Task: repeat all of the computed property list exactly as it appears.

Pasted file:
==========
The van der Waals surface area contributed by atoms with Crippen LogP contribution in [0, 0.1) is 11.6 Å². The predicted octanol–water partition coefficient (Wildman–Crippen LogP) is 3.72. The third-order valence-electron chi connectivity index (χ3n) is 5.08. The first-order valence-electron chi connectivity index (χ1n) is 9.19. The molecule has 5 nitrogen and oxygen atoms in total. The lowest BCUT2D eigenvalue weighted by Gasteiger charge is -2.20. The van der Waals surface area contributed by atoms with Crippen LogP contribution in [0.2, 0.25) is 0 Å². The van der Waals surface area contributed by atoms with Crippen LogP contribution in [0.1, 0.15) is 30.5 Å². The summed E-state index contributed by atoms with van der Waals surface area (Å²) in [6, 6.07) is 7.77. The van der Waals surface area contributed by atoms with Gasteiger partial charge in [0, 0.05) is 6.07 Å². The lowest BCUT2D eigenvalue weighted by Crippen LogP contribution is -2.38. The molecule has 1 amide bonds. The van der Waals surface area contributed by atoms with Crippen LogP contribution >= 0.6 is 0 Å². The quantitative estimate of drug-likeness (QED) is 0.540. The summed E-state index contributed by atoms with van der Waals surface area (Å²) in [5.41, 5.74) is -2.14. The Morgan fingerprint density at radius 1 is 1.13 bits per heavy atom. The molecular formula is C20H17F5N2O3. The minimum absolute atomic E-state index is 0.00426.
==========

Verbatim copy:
The van der Waals surface area contributed by atoms with Crippen LogP contribution in [0, 0.1) is 11.6 Å². The predicted octanol–water partition coefficient (Wildman–Crippen LogP) is 3.72. The third-order valence-electron chi connectivity index (χ3n) is 5.08. The first-order valence-electron chi connectivity index (χ1n) is 9.19. The molecule has 5 nitrogen and oxygen atoms in total. The lowest BCUT2D eigenvalue weighted by Gasteiger charge is -2.20. The van der Waals surface area contributed by atoms with Crippen LogP contribution in [0.2, 0.25) is 0 Å². The van der Waals surface area contributed by atoms with Crippen LogP contribution in [0.1, 0.15) is 30.5 Å². The summed E-state index contributed by atoms with van der Waals surface area (Å²) in [6, 6.07) is 7.77. The van der Waals surface area contributed by atoms with Gasteiger partial charge in [0, 0.05) is 6.07 Å². The lowest BCUT2D eigenvalue weighted by Crippen LogP contribution is -2.38. The molecule has 1 amide bonds. The van der Waals surface area contributed by atoms with Crippen LogP contribution >= 0.6 is 0 Å². The quantitative estimate of drug-likeness (QED) is 0.540. The summed E-state index contributed by atoms with van der Waals surface area (Å²) in [5.41, 5.74) is -2.14. The Morgan fingerprint density at radius 1 is 1.13 bits per heavy atom. The molecular formula is C20H17F5N2O3. The minimum absolute atomic E-state index is 0.00426.